A little history first...
Punch is making a comeback, for lots of good reasons too! For the full story, pick up Dave Wondrich's new book titled "Punch" - (Penguin, ISBN: 978-0-399-53616-8)
Tales have been coming from the punch bowl for quite a while now. Punch's humble beginnings in the seventeenth century sprang from "necessity" when it was consumed by bored agents of the empire in far off postings as a way to temper the strong "aqua vitae" (and also simply to pass the time).
By using the sugar, citrus and spices that were readily available in India and the islands of the tropics they found that they could tame the raw spirits of the day into something that was more than merely palatable.
It's had quite a journey over the last four to five centuries. It was once a ubiquitous and well practiced art but the pace of modern life eventually caught up with punch. Most people simply didn't have the time to sit around and see a bowl through to the end.
Around the same time (the mid 1800's) cocktails were evolving as mini, made-to-order Punches. See David's book "Imbibe" for that story. Punch use slowly went from a way of life, to a holiday tradition, to the near extinction of present day. That could be changing though...
After recently reading David's"Punch" book, I was inspired to try my hand at one for the family's Thanksgiving feast this year.
I went with the basic "reference" recipe from the book and used a mixture of Martell VS cognac and Smith and Cross Jamaican rum.
Step 1 Prepare the "Oleo-Saccharum"
Take a veggie peeler and carefully peel the skin from 3 lemons in long strips. Be sure to avoid as much of the white pith as possible, Save the lemons for juicing and put the peels into a large, non-reactive bowl.
Add 6 oz of sugar.
Use a muddler to mash the peels into the sugar until it is wet with lemon oil.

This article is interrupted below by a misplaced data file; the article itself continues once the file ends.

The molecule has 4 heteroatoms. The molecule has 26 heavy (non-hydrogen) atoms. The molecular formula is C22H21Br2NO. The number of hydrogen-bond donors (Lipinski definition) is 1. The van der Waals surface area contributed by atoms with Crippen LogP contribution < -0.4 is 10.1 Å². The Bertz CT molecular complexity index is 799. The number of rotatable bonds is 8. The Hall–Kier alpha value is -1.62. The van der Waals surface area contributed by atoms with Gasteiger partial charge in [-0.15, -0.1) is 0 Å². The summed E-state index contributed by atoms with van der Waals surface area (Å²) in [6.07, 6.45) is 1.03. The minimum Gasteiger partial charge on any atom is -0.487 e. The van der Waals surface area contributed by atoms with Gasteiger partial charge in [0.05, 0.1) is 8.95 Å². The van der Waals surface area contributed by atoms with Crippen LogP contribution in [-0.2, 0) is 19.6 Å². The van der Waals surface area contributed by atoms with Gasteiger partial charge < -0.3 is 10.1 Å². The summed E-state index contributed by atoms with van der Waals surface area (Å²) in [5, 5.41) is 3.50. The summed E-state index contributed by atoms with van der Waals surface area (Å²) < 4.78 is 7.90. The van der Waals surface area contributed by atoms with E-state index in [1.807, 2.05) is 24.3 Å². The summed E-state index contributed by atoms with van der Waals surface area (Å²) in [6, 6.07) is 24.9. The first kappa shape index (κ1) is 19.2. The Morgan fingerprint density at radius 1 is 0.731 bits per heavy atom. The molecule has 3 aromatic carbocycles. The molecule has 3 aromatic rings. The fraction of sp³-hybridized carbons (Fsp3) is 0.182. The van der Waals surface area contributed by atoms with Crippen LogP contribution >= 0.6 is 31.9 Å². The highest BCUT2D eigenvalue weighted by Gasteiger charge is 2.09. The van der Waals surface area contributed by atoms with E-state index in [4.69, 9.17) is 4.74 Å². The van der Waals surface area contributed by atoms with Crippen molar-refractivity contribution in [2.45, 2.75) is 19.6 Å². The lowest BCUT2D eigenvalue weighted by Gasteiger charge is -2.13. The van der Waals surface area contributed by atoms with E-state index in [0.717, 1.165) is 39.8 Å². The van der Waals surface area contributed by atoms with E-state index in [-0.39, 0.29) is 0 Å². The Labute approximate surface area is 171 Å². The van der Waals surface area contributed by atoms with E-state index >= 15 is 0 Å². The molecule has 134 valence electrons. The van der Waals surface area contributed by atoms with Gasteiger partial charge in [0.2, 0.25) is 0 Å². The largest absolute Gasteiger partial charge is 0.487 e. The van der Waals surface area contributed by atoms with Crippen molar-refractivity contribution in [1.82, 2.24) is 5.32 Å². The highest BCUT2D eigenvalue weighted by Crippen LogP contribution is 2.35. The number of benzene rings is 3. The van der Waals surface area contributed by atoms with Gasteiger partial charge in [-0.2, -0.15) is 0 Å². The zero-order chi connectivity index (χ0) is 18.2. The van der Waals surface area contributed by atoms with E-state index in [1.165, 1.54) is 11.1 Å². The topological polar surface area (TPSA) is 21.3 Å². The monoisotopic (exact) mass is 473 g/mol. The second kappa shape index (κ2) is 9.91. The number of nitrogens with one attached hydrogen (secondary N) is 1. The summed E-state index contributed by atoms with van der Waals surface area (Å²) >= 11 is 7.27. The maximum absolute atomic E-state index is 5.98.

Now let this rest for a minimum of 30 minutes. Give it an hour if you can. The sugar will continue to draw out the oils from the lemon peel.
Step 2 Preparing the Shrub (or Sherbet)
Juice the lemons and any additional necessary to get 6 oz of strained lemon juice and stir it into the oleo-sacchrum.
Side note: If you are using a rough sugar like a turbinado or demerara then add 6 oz of boiling water to the oleo-saccharum and muddle the sugar until mostly dissolved before adding your lemon juice.
Stir it up and remove the peels with a slotted spoon. You can reserve the peels for garnishing the drinks or do what I did and decorate the ice for the punch bowl with it.
Step 3 Adding the spirits and wines.
I went ahead and strained the shrub once more time after removing the lemon peels and before I added the spirits. Once you have a nice clear shrub, add 750 ml of spirits. You can use whatever you like, I went with the author's suggestion of 9 oz of Smith and Cross Jamaican rum and 16 oz of Martell VS cognac because it sounded so good. Stir, taste, you are now ready to bottle this up for transport or later use.
|The concentrated punch ready for bottling.|
|Bowl, cups, bottles, nutmeg, ice - check! I'm ready to go.|
Step 4 Dilution, Cooling and Spice
When you are ready, add the punch, 4.5 cups of cold water, your ice, and taste. If it's too strong, add more water. Grate a 1/4 to 1/2 of a whole nutmeg over the top. You are done, and no playing "bartender" all night either!
|The assembled punch ready to be enjoyed.|
As you can see, the punch was a hit!